At the end of their training, organizations want their learners (employees) to be able to do something relevant and meaningful in their everyday work life that increases their productivity or the quality of their work – usually both.
The purpose of corporate training is quite simple. It is to:
- Improve business performance to:
- Increase revenue
- Reduce costs
It is not to make ‘smarter’ employees or to check who “knows” most. Unfortunately, sometimes, a few organizations end up doing just that – looking at superficial changes that have little or no application in everyday performance.
For instance if they want to train their staff on budgeting, they would want them to not only learn all about the various principles involved but to also be able to come up with a workable budget for a specific purpose. They don’t want them to merely answer questions around budgeting, but to be able to apply all the theory and conceptual information to craft a solution (in this case, a budget) that will meet a real-life need.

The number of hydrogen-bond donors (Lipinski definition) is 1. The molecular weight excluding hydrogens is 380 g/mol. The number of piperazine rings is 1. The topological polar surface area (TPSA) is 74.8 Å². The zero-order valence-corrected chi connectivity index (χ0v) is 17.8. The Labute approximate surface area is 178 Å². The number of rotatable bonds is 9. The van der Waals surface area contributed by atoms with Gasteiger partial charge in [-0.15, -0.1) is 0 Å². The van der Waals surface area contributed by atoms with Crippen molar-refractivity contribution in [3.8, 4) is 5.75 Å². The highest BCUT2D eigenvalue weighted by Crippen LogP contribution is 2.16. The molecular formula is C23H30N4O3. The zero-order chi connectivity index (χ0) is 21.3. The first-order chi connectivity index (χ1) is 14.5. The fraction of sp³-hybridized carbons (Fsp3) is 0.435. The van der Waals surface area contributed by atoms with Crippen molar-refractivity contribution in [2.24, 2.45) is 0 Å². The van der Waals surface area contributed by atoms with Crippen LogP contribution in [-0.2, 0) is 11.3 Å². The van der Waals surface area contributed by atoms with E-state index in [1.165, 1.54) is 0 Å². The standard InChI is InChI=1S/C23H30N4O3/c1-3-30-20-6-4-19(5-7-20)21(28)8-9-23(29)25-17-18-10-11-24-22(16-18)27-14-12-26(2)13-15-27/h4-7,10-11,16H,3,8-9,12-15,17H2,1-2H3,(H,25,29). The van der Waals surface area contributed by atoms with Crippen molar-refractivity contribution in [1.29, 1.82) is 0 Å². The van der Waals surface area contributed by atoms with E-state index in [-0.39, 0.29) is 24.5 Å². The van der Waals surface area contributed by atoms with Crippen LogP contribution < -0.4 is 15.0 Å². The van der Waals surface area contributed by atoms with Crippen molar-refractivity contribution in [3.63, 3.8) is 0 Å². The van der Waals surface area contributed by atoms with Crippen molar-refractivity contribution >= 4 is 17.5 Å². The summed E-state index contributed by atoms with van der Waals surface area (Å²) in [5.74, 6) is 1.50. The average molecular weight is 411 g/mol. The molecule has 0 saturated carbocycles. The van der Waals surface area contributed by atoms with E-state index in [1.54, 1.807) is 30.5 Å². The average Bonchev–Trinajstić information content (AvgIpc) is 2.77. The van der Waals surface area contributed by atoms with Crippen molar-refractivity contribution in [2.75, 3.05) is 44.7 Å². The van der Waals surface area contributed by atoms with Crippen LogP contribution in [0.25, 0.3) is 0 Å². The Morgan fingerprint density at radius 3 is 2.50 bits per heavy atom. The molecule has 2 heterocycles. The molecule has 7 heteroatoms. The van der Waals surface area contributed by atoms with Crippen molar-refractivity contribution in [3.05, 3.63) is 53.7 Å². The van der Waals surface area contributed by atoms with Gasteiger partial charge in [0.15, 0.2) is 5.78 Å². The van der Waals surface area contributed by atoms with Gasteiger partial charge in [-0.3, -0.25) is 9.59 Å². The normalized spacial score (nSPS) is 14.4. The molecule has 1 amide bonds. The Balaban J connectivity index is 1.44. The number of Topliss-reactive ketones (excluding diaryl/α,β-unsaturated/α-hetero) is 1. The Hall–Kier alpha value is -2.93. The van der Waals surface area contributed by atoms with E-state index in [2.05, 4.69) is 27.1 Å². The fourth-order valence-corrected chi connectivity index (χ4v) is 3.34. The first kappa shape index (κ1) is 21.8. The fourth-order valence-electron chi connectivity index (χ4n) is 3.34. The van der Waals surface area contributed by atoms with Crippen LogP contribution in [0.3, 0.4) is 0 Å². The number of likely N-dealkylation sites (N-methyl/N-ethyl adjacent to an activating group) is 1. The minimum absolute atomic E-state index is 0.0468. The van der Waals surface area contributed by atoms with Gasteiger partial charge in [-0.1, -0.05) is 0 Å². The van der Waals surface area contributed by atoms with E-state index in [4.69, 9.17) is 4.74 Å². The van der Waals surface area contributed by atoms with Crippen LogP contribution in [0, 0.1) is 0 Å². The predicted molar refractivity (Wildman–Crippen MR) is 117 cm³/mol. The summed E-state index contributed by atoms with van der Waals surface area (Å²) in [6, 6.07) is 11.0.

So, what they need is a holistic training solution that meets a variety of business and performance needs. Hence, to start at the very beginning, organizations need to be sure of what they want their training initiatives to achieve. If they want learners to improve their performance, they need to put together a learning solution that includes instructional activities that mirrors their use in real life. It is important that learners can apply their learning to real-life needs.
Do you agree? Share your thoughts on the same.